Despite all the recent hoopla surrounding big data, analytics is not a new concept. Analytics tools have been used by businesses since the mid-1950s. So what’s new now?
That’s the assertion of Thomas Davenport, visiting professor at Harvard Business School and a senior adviser to Deloitte Analytics.
Davenport describes the differences between the first and second generations of analytics as well as the vast potential the third generation of analytics offers organizations in the Wall Street Journal.
Analytics 1.0 spanned the years between 1954, when UPS launched the first corporate analytics group, and 2009, Davenport notes.
This period was characterized by:
- Small and structured data sources generated internally
- Data that had to be stored in enterprise warehouses or marts before analysis
- Primarily descriptive analytics, or reporting
- Analytical models created in “batch” processes often requiring several months
- Quantitative analysts segregated from business people and decisions
- Analytics was considered marginal to business strategy
Analytics 2.0 emerged in 2010, as organizations began to use externally sourced data that was either very large or unstructured, meaning it couldn’t be analyzed in a database.
“Visual analytics – a form of descriptive analytics – still crowded out predictive and prescriptive techniques,” Davenport notes. “The new generation of quantitative analysts was called ‘data scientists,’ and many were not content with working in the back room. Big data and analytics not only informed internal decisions, but also formed the basis for customer-facing products and processes.”
Analytics 3.0 combines the best of the two previous generations, i.e.:
- The combination of large and small volumes of data, internal and external sources, and structured and unstructured formats
- The support of both internal decisions and data-based products and services for customers
- Combining in-database and in-memory analytics with “agile” analytical methods and machine learning techniques that produce insights much faster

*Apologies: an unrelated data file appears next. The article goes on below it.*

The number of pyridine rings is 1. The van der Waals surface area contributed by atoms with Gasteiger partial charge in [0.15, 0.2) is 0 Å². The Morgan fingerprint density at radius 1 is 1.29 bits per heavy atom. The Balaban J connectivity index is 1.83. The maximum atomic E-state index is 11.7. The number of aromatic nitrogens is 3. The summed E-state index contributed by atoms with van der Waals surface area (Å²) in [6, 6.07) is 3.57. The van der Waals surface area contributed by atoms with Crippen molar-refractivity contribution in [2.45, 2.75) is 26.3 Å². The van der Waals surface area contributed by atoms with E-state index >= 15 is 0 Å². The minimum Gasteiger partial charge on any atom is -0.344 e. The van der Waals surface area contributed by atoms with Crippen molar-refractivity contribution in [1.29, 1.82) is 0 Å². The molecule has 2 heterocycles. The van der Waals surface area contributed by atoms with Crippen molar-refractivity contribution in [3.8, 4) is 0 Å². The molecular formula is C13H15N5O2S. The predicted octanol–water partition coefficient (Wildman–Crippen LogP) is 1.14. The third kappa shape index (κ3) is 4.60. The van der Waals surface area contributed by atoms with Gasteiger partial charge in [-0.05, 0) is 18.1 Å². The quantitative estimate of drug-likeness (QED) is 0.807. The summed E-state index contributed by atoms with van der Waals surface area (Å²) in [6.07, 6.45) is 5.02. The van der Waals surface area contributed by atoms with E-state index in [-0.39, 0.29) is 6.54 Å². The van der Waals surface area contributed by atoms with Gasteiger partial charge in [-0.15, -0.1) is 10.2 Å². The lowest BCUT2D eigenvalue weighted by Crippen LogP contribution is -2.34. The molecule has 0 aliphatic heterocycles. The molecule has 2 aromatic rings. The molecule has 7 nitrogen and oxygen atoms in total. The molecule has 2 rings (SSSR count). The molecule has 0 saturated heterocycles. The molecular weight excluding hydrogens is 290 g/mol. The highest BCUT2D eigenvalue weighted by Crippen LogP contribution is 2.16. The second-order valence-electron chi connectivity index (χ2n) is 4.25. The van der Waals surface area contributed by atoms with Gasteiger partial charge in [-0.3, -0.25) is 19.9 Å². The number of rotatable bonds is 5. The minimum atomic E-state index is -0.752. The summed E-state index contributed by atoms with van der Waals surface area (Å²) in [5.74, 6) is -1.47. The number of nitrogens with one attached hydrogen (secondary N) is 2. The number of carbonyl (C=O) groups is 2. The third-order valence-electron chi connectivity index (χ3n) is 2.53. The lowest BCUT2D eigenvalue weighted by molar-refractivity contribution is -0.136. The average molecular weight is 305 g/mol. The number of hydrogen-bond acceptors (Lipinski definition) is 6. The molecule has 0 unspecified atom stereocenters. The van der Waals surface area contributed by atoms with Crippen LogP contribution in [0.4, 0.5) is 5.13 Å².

- Analytical models embedded into operational and decision processes, dramatically increasing their speed and impact
- Data scientists working with conventional quantitative analysts who excel at modeling data
- Companies creating “Chief Analytics Officer” roles or equivalent titles to manage data analysis strategy
- Analytics becoming central to many organizations’ strategies
“It is clear from my research that organizations – at least the big companies – are not keeping traditional analytics and big data separate, but are combining them to form a new synthesis,” Davenport notes. “There is little doubt that analytics can transform organizations, and the firms that lead the 3.0 charge (like Procter & Gamble ) … will seize the most value.”
Another question that has evolved in parallel with the rise of big data, revolves around the difference between data science and analytics.
Piyanka Jain, founder of analytics consulting company Aryng, notes in Forbes that for companies to fully take advantage of analytics, the process of getting insights from the data needs to happen in parallel with the process that drives decision making and impacts the organization.
“Unless an insight sees the light of the day by way of getting transformed into a decision, it is a complete waste of resources and time,” according to Jain. “So unless analytics drives business impact, it is not analytics, it is just statistics, it is just data science. To me, data science + decision science = analytics.”